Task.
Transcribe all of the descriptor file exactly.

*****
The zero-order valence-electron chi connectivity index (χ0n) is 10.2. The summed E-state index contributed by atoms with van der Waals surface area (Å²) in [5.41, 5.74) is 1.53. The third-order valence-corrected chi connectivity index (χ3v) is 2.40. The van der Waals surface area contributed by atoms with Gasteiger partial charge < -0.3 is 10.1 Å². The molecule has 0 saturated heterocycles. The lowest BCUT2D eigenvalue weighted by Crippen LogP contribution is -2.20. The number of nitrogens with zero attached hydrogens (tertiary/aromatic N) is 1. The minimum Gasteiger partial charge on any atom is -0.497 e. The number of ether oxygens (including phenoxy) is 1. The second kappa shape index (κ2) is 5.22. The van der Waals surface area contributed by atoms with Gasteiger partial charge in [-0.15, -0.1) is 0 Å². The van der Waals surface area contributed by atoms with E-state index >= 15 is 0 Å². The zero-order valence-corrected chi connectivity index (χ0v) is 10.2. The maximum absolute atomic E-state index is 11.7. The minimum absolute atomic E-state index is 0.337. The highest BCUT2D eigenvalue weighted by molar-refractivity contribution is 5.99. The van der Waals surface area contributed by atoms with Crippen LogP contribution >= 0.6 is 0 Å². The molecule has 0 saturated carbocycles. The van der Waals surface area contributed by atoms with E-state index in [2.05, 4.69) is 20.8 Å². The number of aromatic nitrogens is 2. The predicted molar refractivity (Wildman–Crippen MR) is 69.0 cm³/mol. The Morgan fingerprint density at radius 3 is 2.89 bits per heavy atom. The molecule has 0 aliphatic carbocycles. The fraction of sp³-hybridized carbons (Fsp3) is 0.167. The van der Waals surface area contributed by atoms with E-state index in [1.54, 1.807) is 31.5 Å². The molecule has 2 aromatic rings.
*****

The zero-order valence-electron chi connectivity index (χ0n) is 10.2. The summed E-state index contributed by atoms with van der Waals surface area (Å²) in [5.41, 5.74) is 1.53. The third-order valence-corrected chi connectivity index (χ3v) is 2.40. The van der Waals surface area contributed by atoms with Gasteiger partial charge < -0.3 is 10.1 Å². The molecule has 0 saturated heterocycles. The lowest BCUT2D eigenvalue weighted by Crippen LogP contribution is -2.20. The number of nitrogens with zero attached hydrogens (tertiary/aromatic N) is 1. The minimum Gasteiger partial charge on any atom is -0.497 e. The number of ether oxygens (including phenoxy) is 1. The second kappa shape index (κ2) is 5.22. The van der Waals surface area contributed by atoms with Gasteiger partial charge in [-0.15, -0.1) is 0 Å². The van der Waals surface area contributed by atoms with E-state index >= 15 is 0 Å². The zero-order valence-corrected chi connectivity index (χ0v) is 10.2. The maximum absolute atomic E-state index is 11.7. The minimum absolute atomic E-state index is 0.337. The highest BCUT2D eigenvalue weighted by molar-refractivity contribution is 5.99. The van der Waals surface area contributed by atoms with Crippen LogP contribution >= 0.6 is 0 Å². The molecule has 0 saturated carbocycles. The van der Waals surface area contributed by atoms with E-state index in [2.05, 4.69) is 20.8 Å². The number of aromatic nitrogens is 2. The predicted molar refractivity (Wildman–Crippen MR) is 69.0 cm³/mol. The Morgan fingerprint density at radius 3 is 2.89 bits per heavy atom. The molecule has 0 aliphatic carbocycles. The fraction of sp³-hybridized carbons (Fsp3) is 0.167. The van der Waals surface area contributed by atoms with E-state index in [1.54, 1.807) is 31.5 Å². The molecule has 2 aromatic rings.